Wednesday, August 13, 2008

"We're A (Expletive Deleted) Law Firm That Sells Stuff"

Lawyers - Should They Keep You Or Get You Out Of Trouble?

By David Miranda

I was speaking with a frustrated senior marketing executive friend of mine whose employer will go unnamed for this article. Asked the source of his frustration, he vented "we are a (expletive deleted) law firm that sells stuff."

After working long and arduous hours on coming up with his brand's new marketing campaign, he was required to have legal sign off on it. He said he submitted the campaign to the legal department and it was returned, weeks later, with red lines, comments in margins, scratch outs, line throughs, Post-It tabs, etc. Notes included "we can't say that", "we can't do this", "we think it would be better if this were added" etc.

Hence, the love/hate relationship between the legal and marketing departments that goes on day in and day out in the corporate world and the key question - Should a lawyer's role in marketing be to keep you out of trouble or get you out of trouble? There is no black or white answer, but there is common ground to be sought.

Lawyers should be imbedded and involved in the marketing process from the beginning. Does this require marketing-savvy lawyers or legal-savvy marketers? The answer is both.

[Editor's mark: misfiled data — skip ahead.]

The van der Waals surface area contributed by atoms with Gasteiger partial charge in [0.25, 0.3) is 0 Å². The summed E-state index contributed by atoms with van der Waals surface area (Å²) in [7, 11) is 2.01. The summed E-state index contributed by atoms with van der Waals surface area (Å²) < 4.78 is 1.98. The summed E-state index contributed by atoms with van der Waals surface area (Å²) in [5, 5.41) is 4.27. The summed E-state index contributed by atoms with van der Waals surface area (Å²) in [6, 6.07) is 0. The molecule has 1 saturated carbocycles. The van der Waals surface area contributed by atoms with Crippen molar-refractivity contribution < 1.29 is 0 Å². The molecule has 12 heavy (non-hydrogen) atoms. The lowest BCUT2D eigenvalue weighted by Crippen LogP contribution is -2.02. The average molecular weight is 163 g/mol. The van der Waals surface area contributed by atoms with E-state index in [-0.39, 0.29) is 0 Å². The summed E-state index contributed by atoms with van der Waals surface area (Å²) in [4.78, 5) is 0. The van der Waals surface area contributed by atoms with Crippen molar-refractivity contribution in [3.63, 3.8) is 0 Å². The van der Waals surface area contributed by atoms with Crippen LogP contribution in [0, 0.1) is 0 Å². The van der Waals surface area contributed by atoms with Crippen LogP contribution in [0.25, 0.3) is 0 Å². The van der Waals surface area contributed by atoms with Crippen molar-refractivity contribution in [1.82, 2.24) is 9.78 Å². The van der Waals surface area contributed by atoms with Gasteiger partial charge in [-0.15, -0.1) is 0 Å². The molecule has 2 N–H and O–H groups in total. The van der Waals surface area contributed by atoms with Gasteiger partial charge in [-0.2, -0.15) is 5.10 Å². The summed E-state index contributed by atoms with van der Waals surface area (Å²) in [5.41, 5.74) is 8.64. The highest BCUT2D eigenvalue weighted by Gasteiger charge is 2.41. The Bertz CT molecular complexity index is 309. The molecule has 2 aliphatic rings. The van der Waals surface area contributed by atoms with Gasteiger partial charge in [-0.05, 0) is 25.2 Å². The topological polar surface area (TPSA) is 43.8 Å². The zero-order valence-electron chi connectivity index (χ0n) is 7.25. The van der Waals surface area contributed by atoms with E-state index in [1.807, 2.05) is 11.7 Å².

But let's be clear. Marketers should not try to write "legal" copy and lawyers should not attempt to be marketing copywriters. Collaboration is the key to success. In marketing, there is a direct correlation between the amount of hyperbole in the campaign and the amount of "mouse print" disclaimer required by risk-averse legal counsel. For the consumer, the more mouse print disclaimer, the greater the need to take pause, as in, caveat emptor or "read the fine print".

The key objective for marketers should be to create a simple and compelling offer that is clearly stated and understood by the intended audience, i.e. does "free" mean "free" or have we gotten to the unfortnate position to a Clintonian parsing of "it depends what "is" is."

Don't be a "law firm that sells stuff". Be a great brand that says what it means and means what it says in layman's terms - not legalese.